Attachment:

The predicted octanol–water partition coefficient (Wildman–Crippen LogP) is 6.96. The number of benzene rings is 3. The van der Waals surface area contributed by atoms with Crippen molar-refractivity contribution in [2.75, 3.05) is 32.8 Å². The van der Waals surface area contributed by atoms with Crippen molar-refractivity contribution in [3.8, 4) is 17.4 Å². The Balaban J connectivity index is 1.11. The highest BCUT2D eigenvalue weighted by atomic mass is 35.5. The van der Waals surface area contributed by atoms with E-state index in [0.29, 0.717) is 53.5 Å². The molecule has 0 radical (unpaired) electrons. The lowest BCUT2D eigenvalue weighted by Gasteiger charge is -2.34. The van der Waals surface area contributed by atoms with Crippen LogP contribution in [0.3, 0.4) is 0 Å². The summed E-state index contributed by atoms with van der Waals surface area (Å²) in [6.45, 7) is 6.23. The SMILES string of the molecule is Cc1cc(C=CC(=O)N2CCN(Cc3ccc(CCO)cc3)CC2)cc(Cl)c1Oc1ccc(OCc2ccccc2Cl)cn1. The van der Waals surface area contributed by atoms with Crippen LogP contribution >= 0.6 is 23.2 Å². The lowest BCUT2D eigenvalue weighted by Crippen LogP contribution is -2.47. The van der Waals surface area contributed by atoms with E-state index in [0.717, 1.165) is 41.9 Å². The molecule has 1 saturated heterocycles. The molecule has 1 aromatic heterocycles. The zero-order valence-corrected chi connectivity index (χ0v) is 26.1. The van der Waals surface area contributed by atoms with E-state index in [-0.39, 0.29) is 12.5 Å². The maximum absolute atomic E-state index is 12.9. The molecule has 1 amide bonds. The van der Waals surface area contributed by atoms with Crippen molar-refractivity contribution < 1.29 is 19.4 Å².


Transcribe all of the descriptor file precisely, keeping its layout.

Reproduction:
The predicted octanol–water partition coefficient (Wildman–Crippen LogP) is 6.96. The number of benzene rings is 3. The van der Waals surface area contributed by atoms with Crippen molar-refractivity contribution in [2.75, 3.05) is 32.8 Å². The van der Waals surface area contributed by atoms with Crippen molar-refractivity contribution in [3.8, 4) is 17.4 Å². The Balaban J connectivity index is 1.11. The highest BCUT2D eigenvalue weighted by atomic mass is 35.5. The van der Waals surface area contributed by atoms with E-state index in [0.29, 0.717) is 53.5 Å². The molecule has 0 radical (unpaired) electrons. The lowest BCUT2D eigenvalue weighted by Gasteiger charge is -2.34. The van der Waals surface area contributed by atoms with Crippen LogP contribution in [0.3, 0.4) is 0 Å². The summed E-state index contributed by atoms with van der Waals surface area (Å²) in [6.45, 7) is 6.23. The SMILES string of the molecule is Cc1cc(C=CC(=O)N2CCN(Cc3ccc(CCO)cc3)CC2)cc(Cl)c1Oc1ccc(OCc2ccccc2Cl)cn1. The van der Waals surface area contributed by atoms with Crippen LogP contribution >= 0.6 is 23.2 Å². The lowest BCUT2D eigenvalue weighted by Crippen LogP contribution is -2.47. The van der Waals surface area contributed by atoms with E-state index in [0.717, 1.165) is 41.9 Å². The molecule has 1 saturated heterocycles. The molecule has 1 aromatic heterocycles. The zero-order valence-corrected chi connectivity index (χ0v) is 26.1. The van der Waals surface area contributed by atoms with E-state index in [-0.39, 0.29) is 12.5 Å². The maximum absolute atomic E-state index is 12.9. The molecule has 1 amide bonds. The van der Waals surface area contributed by atoms with Crippen molar-refractivity contribution < 1.29 is 19.4 Å².